Sibur contributed 8 percent to Navigator’s revenue last year, according to reports filed with securities regulators. Russia’s energy sector is largely controlled by individuals with ties to state actors, including Putin.

Much of the new trove of files includes bank statements, emails and loan agreements from Appleby, a law firm that helps set up offshore dummy companies and trusts. Appleby told the ICIJ that there is “no evidence” that it has done anything wrong.

Other records came from Asiaciti Trust, a family-run offshore specialist based in Singapore, and from 19 corporate registries maintained by governments in jurisdictions that draw the wealthy seeking privacy.

Big investments in two U.S. tech companies from a Russian government bank and Russian energy giant also have come to light.

The ICIJ reported that Silicon Valley investor and Russian citizen Yuri Milner got $191 million from VTB Bank, and invested that money in Twitter. The leaked records also show that a financial subsidiary of Russian energy company Gazprom funded a shell company that invested in a Milner-affiliated company that held roughly $1 billion in Facebook shares shortly before its 2012 initial public offering.

Milner told the ICIJ that he was unaware of any involvement by the Gazprom subsidiary in any of his deals and that none of his investments has been related to politics.

Milner also has invested in a tech-savvy real estate fund that was co-founded by Trump adviser and son-in-law Jared Kushner called Cadre. Milner told the ICIJ that he used his own money for the investment.

Sunday’s revelations follow last year’s release of records from a Panama-based firm involved in setting up offshore accounts. That disclosure triggered investigations in several countries, the resignation of the prime minister of Iceland and ouster of the leader of Pakistan. The Panama Papers also revealed that close associates of Russia’s leader Putin had been using the dummy accounts abroad to store their wealth, including a close Putin friend who had $2 billion of offshore assets.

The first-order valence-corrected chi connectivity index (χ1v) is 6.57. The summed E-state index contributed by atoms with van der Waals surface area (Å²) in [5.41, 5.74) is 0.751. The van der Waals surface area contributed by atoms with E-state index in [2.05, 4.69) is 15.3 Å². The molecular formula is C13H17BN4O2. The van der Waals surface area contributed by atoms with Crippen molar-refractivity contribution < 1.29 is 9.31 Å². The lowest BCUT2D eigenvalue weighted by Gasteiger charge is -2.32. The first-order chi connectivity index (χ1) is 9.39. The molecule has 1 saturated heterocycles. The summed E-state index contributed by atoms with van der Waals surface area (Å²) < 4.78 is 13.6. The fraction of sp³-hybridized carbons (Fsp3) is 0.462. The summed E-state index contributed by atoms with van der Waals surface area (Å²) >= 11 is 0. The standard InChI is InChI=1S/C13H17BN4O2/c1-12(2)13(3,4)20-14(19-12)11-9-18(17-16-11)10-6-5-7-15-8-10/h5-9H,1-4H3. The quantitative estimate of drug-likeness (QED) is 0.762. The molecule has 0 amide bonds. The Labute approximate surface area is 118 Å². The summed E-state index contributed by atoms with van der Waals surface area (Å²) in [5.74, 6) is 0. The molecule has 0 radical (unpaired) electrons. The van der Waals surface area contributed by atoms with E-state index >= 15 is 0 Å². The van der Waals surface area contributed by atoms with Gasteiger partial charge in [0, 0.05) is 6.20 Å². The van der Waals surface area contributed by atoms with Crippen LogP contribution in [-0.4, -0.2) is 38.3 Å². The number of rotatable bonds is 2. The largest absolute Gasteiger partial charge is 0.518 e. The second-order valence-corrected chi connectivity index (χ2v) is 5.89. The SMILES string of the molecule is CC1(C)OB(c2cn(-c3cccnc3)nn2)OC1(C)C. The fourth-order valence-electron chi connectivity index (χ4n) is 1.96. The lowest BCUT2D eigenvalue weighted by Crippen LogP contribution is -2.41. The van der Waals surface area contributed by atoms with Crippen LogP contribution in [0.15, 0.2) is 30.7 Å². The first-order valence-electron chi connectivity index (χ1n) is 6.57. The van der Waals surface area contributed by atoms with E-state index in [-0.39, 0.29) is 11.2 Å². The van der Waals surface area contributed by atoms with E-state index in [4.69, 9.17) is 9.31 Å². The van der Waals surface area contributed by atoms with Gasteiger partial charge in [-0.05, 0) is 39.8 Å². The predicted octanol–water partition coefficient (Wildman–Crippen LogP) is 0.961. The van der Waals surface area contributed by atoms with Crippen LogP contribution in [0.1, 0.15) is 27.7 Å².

There are legitimate reasons for setting up offshore accounts, but lax regulation and anonymity in some jurisdictions make it easy to launder money, evade taxes and avoid regulatory scrutiny. Critics of the widening gap between the super-wealthy and the rest have seized upon the use of tax havens as revealed in the Panama Papers as evidence of a crisis, and governments have promised to crack down.

In the case of Ross, the ICIJ reported Navigator’s Russian customer, Sibur, has ties to Putin in addition to his son-in-law.

A big shareholder is Gennady Timchenko, who was targeted by the U.S. and other western nations for sanctions after Russia’s invasion of the Ukrainian region of Crimea in 2014. A few months later, the U.S. barred banks from providing long-term financing to a gas company belonging to another large Sibur shareholder, Leonid Mikhelson. Mikhelson has also been sanctioned by the Treasury Department for propping up Putin’s rule.

Sibur itself was not targeted by the U.S. sanctions, but the Bank of America and the Royal Bank of Scotland reportedly backed away from doing business with the company.

The Russian gas producer last year contributed $23 million to Navigator’s revenue, an increase of more than 40 percent in two years.

Fox News' James Rosen and The Associated Press contributed to this report.